2. Here I completely agree with MM and MIkelli, this mannia for choc babies is becoming out of control. Locally I can buy any number of unregistered, 'vet checked', choc babies - the add always says good with kids great family dog etc. When you see them walking the streets they look less like a Lab than I do.

3. As for Mikelli's 'education' comment I totally agree. We need to undertake campaigns not just for Labs but for all breeds to show the public that purebreed registered dogs are sound healthy and of great temperament. I have even heard vets recommend cross breeds because they are "healthier animals". I know someone who was told this by thier vet, followed thier advice instead of mine and ended up with a Lab X that was blind and crippled at 4.

I guess what I am saying that the three issues that face us today are definately intertwined with those of hips/elbows and eyes and it all boils down to a couple of things.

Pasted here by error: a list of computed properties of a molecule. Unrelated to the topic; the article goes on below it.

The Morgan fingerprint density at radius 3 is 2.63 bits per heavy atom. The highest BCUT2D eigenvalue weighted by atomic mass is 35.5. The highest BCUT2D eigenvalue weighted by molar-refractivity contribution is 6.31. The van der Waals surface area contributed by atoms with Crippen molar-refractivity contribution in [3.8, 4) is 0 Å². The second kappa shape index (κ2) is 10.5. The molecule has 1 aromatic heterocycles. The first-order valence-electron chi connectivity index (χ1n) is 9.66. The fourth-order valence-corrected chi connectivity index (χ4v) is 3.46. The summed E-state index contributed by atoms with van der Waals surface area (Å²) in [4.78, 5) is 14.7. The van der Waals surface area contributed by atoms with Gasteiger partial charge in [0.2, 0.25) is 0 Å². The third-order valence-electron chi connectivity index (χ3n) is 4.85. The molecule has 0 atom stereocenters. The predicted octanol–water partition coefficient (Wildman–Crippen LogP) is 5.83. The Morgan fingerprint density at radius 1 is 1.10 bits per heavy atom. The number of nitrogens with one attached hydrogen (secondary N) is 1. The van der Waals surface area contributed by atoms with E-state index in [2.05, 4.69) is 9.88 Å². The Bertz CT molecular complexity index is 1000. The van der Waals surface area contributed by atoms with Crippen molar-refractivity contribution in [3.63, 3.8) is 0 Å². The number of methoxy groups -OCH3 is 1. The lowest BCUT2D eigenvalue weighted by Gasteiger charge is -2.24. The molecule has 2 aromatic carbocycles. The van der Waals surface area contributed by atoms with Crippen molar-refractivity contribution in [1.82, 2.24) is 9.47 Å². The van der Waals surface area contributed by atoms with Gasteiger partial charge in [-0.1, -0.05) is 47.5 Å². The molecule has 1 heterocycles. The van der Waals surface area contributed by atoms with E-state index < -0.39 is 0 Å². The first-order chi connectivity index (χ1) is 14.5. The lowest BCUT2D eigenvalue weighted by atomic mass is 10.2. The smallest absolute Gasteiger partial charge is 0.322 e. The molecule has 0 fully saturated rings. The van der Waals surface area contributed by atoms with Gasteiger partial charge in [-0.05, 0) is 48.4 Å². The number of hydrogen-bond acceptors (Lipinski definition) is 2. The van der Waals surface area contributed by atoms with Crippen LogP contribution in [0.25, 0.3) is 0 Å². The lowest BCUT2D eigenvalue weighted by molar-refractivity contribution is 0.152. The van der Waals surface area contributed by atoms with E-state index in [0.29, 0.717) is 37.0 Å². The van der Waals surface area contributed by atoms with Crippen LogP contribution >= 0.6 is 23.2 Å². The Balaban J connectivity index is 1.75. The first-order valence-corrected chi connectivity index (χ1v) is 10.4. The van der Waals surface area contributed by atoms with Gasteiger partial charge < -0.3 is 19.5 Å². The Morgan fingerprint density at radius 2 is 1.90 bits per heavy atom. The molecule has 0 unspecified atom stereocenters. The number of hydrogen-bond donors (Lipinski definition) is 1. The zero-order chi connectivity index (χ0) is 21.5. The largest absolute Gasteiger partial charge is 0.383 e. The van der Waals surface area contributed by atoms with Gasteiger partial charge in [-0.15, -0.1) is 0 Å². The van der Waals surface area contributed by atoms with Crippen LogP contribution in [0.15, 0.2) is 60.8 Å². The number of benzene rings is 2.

Reputable and reliable breeders who are persistent in thier efforts - yes mentoring is an issue in any breed. And education about colour, health and diet etc etc etc.

Edited by mercedes

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My perspectives on three issues confronting the labrador breed are coming from a first time dog owners point of view.

I can only think of two at the moment:

1) The popularity in x breeding the lab in order to produce a so called "Hypoallergenic dog" most of these dogs that are for sale over the Internet are placed on very alluring websites that try to persuade the public to the "so called the benefit of such dogs" I feel that unaware people looking at the labrador breed can unfortunately be swayed to purchase these x breeds instead of the real thing.